The economics of real estate; density determines fundamental real estate values

One often hears about the rising costs of housing in a city, especially the big cities with >1 million population. But cities occupy less than 1% of the total land of a typical country, and more than 50% people live in cities in developed/developing countries. Clearly land is not scarce-and if people wanted to have a huge lot of land and a house built on it, they could; and you would not see densely packed cities at all. The density would be uniformly distributed over a country-each person having a hectare or two and a house on it.

However, people voluntarily want to live in cities, and they pay a monopoly price, the price of the land inside or close to a big city, to enjoy that privilege. It is a privilege-because you could live quite well in rural areas, basic necessities like food, shelter and clothing are covered in all developing and developed countries even in rural areas.

City life brings some discomforts; but overall, they must be nicer to live in, with many additional pleasures and activities you can only find in cities. As a country becomes more developed, cities become more and more densely populated, and rural areas less and less densely populated, relatively speaking (both urban and rural areas may increase in population, but the percentage increase in population is much higher for urban areas than rural areas).

Fundamentals of how real estate prices are determined

A house has two components to its price 1) the price of the land which it is built upon (the price of the lot); and 2) the price of the actual structure of the house, the materials and labor used to build it.

I will make two observations:

A) The structure of the house is a depreciating asset, its value goes down with time, because of general wear and tear of any physical structure. To prove this, consider a scenario where you have a single-family house built 10 years ago. If someone builds a replica of this house today at an adjacent lot of equal dimensions, it is likely that a potential buyer will pay more for the newer, less used house than an old house. This shows that the value of the structure of the old house is going down, because if it were remaining the same or going up, the buyer would pay the same or more for the older house.

B) In a big city like Toronto, Ontario, Canada, where single-family houses cost about $800,000 (all prices in USD, year 2018), within the metro area, most of the value of the house is in the actual lot which the house is built on. A similar house far away from the city would cost $300,000. The extra $500,000 is the difference in the value of the lot-the lot being quite cheap far away from the city.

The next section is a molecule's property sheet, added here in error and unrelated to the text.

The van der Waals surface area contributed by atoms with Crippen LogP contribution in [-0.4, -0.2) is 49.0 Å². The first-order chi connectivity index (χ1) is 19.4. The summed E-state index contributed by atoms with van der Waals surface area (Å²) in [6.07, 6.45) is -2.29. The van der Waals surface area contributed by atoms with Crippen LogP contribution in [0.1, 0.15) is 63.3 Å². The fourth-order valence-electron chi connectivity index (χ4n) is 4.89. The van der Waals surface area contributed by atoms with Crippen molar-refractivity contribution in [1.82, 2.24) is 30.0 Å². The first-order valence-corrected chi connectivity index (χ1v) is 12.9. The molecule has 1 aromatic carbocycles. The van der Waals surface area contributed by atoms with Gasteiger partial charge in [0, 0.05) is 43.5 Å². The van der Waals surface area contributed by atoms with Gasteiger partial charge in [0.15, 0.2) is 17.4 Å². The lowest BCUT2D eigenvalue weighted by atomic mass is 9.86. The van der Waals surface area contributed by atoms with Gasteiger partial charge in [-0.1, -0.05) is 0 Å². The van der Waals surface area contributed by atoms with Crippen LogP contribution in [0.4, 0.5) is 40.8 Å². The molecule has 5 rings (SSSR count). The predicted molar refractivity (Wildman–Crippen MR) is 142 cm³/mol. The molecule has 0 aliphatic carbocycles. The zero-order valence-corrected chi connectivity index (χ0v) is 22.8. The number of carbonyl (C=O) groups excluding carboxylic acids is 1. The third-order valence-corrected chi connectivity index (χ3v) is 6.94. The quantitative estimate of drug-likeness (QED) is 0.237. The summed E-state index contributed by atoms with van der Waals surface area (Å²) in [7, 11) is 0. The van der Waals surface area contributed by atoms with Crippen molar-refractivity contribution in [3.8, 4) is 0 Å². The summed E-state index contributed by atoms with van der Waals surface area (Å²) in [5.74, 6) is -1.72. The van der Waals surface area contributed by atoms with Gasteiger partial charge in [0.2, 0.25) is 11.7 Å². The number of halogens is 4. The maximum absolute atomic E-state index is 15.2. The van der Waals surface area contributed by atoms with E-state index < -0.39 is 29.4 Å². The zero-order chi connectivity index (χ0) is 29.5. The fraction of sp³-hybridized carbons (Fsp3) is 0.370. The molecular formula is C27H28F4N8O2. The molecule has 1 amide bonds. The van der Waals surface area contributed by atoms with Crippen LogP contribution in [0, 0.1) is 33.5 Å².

The parts of a city which have the highest density (measurable by people/sq km,) have the highest house values. From B) above, it is the value of the lot which goes up in such spots. All spots of the city which have high density necessarily have a lot of action within walking distance: a very high number of commercial establishments or businesses-supermarkets, restaurants, nightclubs, coffee shops, etc. You don't need to buy a car when you live in the downtown core of big cities. You save the hassle and money involved in buying the car, and finding parking for it; plus you do not waste precious time commuting. Basically, the efficiency of life goes way up for people living in downtown areas. Obviously there are people who don't like the noise, the traffic etc. of  high density areas-but for most people, high density areas are the most attractive spot to live. This is easily proven- the per sq. m rents and the corresponding real estate values are the highest in the high-density, downtown areas. Land is a monopoly price, and the most expensive land is where there are already a lot of people living or working. When real estate agents talk about "Location, Location, Location" as the mantra which decides the value of a house, it should be changed to "Density, Density, Density", for in reality they are talking about the density of people in the location, which naturally brings all these commercial establishments around it. One must note that this density is variable, generally high in the weekdays, and low in the weekends. It is also low in the nights. Therefore, when I say density here, it is the average density of people per day, measured over a period, of say 30 days.

Since it is hard to estimate density of people circulating in an area, a good estimate is the number of buildings already constructed there, residential or commercial. Effectively, the total already constructed, existing floor space in a 1km x 1km area can be used as a good measure of density.